This project will be challenging for students, but I think it will also challenge me as an instructor.

It’s already challenging me, to be honest.

Mainly, what topic are we going to collaboratively investigate?

Fortunately, I have narrowed the choices slightly. This spring, I’m going to be teaching with Gerald Graff, Cathy Birkenstein, and Russel Durst’s They Say/I Say: The Moves that Matter in Academic Writing. I ordered the edition with readings specifically for this collaborative research project.

But now that I’m sitting down to actually write the class, I’m concerned about choosing the “right” topic. If you aren’t familiar with the version that comes with readings, my choices are the following inquiry questions:

  • Is higher education worth the price?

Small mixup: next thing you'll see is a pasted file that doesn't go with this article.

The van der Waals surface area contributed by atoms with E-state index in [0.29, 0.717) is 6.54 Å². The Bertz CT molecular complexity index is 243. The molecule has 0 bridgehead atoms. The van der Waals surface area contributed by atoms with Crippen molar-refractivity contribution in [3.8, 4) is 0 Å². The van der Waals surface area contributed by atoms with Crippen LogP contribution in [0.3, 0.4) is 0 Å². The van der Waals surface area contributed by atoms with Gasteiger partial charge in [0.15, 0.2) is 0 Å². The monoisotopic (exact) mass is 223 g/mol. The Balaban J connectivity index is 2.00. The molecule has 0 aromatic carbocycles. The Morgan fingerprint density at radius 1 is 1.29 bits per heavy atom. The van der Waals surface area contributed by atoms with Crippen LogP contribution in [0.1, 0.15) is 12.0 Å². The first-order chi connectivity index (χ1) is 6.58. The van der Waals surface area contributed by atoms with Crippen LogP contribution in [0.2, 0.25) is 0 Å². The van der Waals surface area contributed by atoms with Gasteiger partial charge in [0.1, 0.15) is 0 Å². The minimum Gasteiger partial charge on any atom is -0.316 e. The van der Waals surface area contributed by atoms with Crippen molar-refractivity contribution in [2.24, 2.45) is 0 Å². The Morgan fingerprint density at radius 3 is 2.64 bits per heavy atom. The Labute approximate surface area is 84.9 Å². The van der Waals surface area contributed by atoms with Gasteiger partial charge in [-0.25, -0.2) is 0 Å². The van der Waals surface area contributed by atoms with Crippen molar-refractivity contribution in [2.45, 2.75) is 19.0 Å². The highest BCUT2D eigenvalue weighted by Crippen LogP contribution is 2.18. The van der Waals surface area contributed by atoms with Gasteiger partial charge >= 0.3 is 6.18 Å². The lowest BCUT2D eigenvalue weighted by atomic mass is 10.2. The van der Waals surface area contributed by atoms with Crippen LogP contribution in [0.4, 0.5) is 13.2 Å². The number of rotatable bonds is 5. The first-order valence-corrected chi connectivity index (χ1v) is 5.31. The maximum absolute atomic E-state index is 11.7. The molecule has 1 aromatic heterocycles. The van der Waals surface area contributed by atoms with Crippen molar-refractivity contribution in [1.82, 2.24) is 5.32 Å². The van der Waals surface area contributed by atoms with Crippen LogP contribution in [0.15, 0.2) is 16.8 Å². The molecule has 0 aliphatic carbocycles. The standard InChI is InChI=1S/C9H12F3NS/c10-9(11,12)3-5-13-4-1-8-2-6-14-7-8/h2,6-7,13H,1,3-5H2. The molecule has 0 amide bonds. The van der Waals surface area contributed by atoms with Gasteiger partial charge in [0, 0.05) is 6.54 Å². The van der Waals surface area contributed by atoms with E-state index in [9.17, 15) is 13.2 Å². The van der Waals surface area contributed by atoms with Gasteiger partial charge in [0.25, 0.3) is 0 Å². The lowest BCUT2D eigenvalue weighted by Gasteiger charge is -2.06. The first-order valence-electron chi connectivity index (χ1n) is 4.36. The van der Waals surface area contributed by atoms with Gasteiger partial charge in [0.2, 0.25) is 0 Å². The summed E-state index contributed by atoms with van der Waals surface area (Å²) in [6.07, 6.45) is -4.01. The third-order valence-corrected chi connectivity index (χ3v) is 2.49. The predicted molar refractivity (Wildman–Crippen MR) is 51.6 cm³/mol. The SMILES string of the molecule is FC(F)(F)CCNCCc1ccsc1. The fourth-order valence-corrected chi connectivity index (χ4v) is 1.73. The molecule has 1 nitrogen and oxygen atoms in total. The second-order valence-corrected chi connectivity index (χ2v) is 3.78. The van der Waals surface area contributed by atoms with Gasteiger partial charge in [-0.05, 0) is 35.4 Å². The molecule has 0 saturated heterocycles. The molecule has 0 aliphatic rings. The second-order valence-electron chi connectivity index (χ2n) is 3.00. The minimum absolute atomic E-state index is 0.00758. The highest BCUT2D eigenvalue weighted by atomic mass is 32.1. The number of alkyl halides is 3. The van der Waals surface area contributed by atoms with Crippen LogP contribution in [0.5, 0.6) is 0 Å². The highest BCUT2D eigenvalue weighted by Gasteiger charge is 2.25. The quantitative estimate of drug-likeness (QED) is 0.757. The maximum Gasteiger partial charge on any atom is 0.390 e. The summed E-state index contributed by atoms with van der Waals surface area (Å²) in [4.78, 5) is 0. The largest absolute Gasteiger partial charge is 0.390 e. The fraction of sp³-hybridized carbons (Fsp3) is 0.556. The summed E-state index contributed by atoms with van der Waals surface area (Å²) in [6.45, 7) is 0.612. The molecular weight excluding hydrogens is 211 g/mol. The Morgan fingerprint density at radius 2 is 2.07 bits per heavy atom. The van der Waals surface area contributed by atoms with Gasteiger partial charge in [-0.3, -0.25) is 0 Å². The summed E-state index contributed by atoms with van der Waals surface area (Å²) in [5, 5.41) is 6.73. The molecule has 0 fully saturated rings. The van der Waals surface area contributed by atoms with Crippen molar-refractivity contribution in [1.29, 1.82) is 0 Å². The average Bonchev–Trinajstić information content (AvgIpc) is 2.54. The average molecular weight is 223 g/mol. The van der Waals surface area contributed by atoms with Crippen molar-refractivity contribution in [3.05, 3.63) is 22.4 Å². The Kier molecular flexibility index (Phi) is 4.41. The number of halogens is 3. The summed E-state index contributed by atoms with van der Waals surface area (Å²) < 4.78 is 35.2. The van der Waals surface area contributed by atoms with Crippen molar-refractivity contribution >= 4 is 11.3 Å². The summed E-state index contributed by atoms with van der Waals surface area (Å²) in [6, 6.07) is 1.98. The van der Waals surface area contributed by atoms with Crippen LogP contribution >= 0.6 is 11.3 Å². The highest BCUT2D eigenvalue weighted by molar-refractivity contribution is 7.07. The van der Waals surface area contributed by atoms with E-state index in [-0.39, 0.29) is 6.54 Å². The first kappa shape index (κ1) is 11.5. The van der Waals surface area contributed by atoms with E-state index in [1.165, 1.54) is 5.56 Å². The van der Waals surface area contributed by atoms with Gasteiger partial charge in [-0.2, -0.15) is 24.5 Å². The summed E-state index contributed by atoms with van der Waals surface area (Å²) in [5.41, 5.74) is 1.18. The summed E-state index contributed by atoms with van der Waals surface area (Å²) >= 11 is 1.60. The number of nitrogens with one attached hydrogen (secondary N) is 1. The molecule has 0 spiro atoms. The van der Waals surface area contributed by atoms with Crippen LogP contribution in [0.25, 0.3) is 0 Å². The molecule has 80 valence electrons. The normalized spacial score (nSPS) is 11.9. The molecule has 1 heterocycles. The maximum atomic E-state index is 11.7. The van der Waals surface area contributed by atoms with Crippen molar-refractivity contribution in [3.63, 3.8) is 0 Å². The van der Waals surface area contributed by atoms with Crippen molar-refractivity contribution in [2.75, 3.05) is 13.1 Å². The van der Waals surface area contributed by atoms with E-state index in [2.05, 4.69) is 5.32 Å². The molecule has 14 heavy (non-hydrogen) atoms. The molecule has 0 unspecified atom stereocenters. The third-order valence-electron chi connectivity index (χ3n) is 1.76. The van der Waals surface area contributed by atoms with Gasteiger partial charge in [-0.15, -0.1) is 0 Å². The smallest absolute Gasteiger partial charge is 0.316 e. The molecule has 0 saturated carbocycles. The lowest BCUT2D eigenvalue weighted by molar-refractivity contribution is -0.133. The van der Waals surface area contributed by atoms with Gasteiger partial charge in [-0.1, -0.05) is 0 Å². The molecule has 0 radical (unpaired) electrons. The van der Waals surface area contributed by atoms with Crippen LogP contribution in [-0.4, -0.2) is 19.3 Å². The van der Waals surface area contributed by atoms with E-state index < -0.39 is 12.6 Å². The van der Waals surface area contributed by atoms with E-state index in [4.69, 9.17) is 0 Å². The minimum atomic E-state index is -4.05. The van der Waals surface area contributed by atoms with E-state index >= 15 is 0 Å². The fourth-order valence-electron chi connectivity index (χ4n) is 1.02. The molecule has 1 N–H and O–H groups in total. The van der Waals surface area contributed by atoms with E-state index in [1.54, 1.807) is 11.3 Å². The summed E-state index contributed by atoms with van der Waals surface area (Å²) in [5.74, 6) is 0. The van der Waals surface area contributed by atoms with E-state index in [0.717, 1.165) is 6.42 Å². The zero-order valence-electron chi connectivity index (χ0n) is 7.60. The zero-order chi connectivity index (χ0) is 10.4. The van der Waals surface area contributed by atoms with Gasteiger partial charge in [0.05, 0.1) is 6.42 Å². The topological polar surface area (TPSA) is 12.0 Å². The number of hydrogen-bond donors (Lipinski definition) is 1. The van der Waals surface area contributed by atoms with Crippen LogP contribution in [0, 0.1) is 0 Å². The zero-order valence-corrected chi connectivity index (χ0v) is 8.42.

• Is pop culture actually good for you?
  • Is fast food the new tobacco?
  • Why does it matter who wins the big game?
  • What’s up with the American Dream?

Honestly, all of these questions are fairly provocative. So how do you pick one?

I’ve thought about letting the classes vote on which line of inquiry to take. Whatever question gets the most votes is the one we will address in our collaborative project, and the others will be up for grabs when students are unleashed to conduct a research project on a topic of their own choice.